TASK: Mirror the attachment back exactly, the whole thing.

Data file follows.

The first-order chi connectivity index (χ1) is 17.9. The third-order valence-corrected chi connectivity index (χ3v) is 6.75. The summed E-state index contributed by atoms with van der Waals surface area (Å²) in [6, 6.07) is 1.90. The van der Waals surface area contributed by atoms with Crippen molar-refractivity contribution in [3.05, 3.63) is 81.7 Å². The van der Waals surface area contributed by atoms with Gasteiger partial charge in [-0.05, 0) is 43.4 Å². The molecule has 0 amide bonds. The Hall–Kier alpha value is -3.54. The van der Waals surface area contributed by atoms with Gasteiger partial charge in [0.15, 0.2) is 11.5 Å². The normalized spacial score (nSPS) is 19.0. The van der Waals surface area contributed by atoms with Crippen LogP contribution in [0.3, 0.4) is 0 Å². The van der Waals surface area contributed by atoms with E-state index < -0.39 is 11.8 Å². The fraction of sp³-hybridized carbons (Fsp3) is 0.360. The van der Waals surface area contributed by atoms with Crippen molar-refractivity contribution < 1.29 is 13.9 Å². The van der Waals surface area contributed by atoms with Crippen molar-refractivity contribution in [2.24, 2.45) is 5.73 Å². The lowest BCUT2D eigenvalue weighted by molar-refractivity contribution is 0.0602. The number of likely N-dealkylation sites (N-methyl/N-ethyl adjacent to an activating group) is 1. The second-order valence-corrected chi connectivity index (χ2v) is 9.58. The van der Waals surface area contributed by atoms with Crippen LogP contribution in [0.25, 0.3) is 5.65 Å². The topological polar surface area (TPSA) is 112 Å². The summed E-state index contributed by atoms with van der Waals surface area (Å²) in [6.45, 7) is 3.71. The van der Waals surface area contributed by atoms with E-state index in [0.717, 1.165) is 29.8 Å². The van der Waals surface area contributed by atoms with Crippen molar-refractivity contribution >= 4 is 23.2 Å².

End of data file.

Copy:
The first-order chi connectivity index (χ1) is 17.9. The third-order valence-corrected chi connectivity index (χ3v) is 6.75. The summed E-state index contributed by atoms with van der Waals surface area (Å²) in [6, 6.07) is 1.90. The van der Waals surface area contributed by atoms with Crippen molar-refractivity contribution in [3.05, 3.63) is 81.7 Å². The van der Waals surface area contributed by atoms with Gasteiger partial charge in [-0.05, 0) is 43.4 Å². The molecule has 0 amide bonds. The Hall–Kier alpha value is -3.54. The van der Waals surface area contributed by atoms with Gasteiger partial charge in [0.15, 0.2) is 11.5 Å². The normalized spacial score (nSPS) is 19.0. The van der Waals surface area contributed by atoms with Crippen LogP contribution in [0.3, 0.4) is 0 Å². The van der Waals surface area contributed by atoms with E-state index < -0.39 is 11.8 Å². The fraction of sp³-hybridized carbons (Fsp3) is 0.360. The van der Waals surface area contributed by atoms with Crippen molar-refractivity contribution < 1.29 is 13.9 Å². The van der Waals surface area contributed by atoms with Crippen molar-refractivity contribution in [2.24, 2.45) is 5.73 Å². The lowest BCUT2D eigenvalue weighted by molar-refractivity contribution is 0.0602. The number of likely N-dealkylation sites (N-methyl/N-ethyl adjacent to an activating group) is 1. The second-order valence-corrected chi connectivity index (χ2v) is 9.58. The van der Waals surface area contributed by atoms with Crippen LogP contribution in [0.25, 0.3) is 5.65 Å². The topological polar surface area (TPSA) is 112 Å². The summed E-state index contributed by atoms with van der Waals surface area (Å²) in [6.45, 7) is 3.71. The van der Waals surface area contributed by atoms with E-state index in [0.717, 1.165) is 29.8 Å². The van der Waals surface area contributed by atoms with Crippen molar-refractivity contribution >= 4 is 23.2 Å².